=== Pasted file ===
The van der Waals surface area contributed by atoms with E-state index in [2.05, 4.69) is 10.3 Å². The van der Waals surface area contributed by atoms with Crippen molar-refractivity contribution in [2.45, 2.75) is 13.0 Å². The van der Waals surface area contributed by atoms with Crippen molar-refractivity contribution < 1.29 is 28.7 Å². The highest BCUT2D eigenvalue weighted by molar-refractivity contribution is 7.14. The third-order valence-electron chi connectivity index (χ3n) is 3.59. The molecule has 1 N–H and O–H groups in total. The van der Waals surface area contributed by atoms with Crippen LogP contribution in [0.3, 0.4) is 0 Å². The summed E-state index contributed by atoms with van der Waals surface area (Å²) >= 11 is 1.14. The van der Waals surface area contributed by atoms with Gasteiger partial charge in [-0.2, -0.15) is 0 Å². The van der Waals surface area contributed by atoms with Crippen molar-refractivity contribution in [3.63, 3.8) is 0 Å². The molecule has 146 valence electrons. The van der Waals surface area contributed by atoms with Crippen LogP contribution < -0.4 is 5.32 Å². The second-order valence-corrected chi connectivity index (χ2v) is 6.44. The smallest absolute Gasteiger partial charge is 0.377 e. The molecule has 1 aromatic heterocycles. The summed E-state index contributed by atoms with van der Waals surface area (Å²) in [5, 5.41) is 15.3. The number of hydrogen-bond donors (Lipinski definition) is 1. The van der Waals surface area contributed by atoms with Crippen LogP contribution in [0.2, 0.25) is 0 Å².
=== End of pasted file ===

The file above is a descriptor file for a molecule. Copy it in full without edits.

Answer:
The van der Waals surface area contributed by atoms with E-state index in [2.05, 4.69) is 10.3 Å². The van der Waals surface area contributed by atoms with Crippen molar-refractivity contribution in [2.45, 2.75) is 13.0 Å². The van der Waals surface area contributed by atoms with Crippen molar-refractivity contribution < 1.29 is 28.7 Å². The highest BCUT2D eigenvalue weighted by molar-refractivity contribution is 7.14. The third-order valence-electron chi connectivity index (χ3n) is 3.59. The molecule has 1 N–H and O–H groups in total. The van der Waals surface area contributed by atoms with Crippen LogP contribution in [0.3, 0.4) is 0 Å². The summed E-state index contributed by atoms with van der Waals surface area (Å²) >= 11 is 1.14. The van der Waals surface area contributed by atoms with Gasteiger partial charge in [-0.2, -0.15) is 0 Å². The van der Waals surface area contributed by atoms with Crippen molar-refractivity contribution in [3.63, 3.8) is 0 Å². The molecule has 146 valence electrons. The van der Waals surface area contributed by atoms with Crippen LogP contribution < -0.4 is 5.32 Å². The second-order valence-corrected chi connectivity index (χ2v) is 6.44. The smallest absolute Gasteiger partial charge is 0.377 e. The molecule has 1 aromatic heterocycles. The summed E-state index contributed by atoms with van der Waals surface area (Å²) in [5, 5.41) is 15.3. The number of hydrogen-bond donors (Lipinski definition) is 1. The van der Waals surface area contributed by atoms with Crippen LogP contribution in [0.2, 0.25) is 0 Å².